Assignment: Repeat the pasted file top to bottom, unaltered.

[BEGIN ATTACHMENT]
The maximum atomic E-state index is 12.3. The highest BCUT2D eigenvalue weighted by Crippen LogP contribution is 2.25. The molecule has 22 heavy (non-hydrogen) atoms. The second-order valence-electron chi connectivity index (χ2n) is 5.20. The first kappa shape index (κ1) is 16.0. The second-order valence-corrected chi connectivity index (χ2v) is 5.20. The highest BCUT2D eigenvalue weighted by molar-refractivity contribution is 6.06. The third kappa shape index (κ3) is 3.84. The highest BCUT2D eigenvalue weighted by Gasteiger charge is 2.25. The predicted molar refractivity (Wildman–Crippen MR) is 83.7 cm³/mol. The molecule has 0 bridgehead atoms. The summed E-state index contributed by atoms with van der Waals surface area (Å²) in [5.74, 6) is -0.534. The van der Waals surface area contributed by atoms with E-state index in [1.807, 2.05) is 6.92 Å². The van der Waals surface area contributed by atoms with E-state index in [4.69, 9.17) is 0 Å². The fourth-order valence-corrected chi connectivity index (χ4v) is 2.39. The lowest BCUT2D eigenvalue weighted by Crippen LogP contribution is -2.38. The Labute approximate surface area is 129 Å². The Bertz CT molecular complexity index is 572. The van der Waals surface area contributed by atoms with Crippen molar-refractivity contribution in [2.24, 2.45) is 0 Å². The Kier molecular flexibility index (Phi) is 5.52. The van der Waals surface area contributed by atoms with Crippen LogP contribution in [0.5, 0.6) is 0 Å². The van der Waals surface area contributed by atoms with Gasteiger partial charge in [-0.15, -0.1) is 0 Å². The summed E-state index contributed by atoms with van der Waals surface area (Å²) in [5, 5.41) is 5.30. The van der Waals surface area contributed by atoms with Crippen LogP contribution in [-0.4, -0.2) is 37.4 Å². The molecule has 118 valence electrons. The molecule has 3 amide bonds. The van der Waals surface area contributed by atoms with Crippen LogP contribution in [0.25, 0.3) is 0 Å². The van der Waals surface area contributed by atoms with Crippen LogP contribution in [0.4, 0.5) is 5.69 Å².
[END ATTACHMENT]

The maximum atomic E-state index is 12.3. The highest BCUT2D eigenvalue weighted by Crippen LogP contribution is 2.25. The molecule has 22 heavy (non-hydrogen) atoms. The second-order valence-electron chi connectivity index (χ2n) is 5.20. The first kappa shape index (κ1) is 16.0. The second-order valence-corrected chi connectivity index (χ2v) is 5.20. The highest BCUT2D eigenvalue weighted by molar-refractivity contribution is 6.06. The third kappa shape index (κ3) is 3.84. The highest BCUT2D eigenvalue weighted by Gasteiger charge is 2.25. The predicted molar refractivity (Wildman–Crippen MR) is 83.7 cm³/mol. The molecule has 0 bridgehead atoms. The summed E-state index contributed by atoms with van der Waals surface area (Å²) in [5.74, 6) is -0.534. The van der Waals surface area contributed by atoms with E-state index in [1.807, 2.05) is 6.92 Å². The van der Waals surface area contributed by atoms with E-state index in [4.69, 9.17) is 0 Å². The fourth-order valence-corrected chi connectivity index (χ4v) is 2.39. The lowest BCUT2D eigenvalue weighted by Crippen LogP contribution is -2.38. The Labute approximate surface area is 129 Å². The Bertz CT molecular complexity index is 572. The van der Waals surface area contributed by atoms with Crippen molar-refractivity contribution in [2.24, 2.45) is 0 Å². The Kier molecular flexibility index (Phi) is 5.52. The van der Waals surface area contributed by atoms with Crippen LogP contribution in [0.5, 0.6) is 0 Å². The van der Waals surface area contributed by atoms with Gasteiger partial charge in [-0.15, -0.1) is 0 Å². The summed E-state index contributed by atoms with van der Waals surface area (Å²) in [5, 5.41) is 5.30. The van der Waals surface area contributed by atoms with Crippen LogP contribution in [-0.4, -0.2) is 37.4 Å². The molecule has 118 valence electrons. The molecule has 3 amide bonds. The van der Waals surface area contributed by atoms with Crippen LogP contribution in [0.25, 0.3) is 0 Å². The van der Waals surface area contributed by atoms with Crippen LogP contribution in [0.4, 0.5) is 5.69 Å².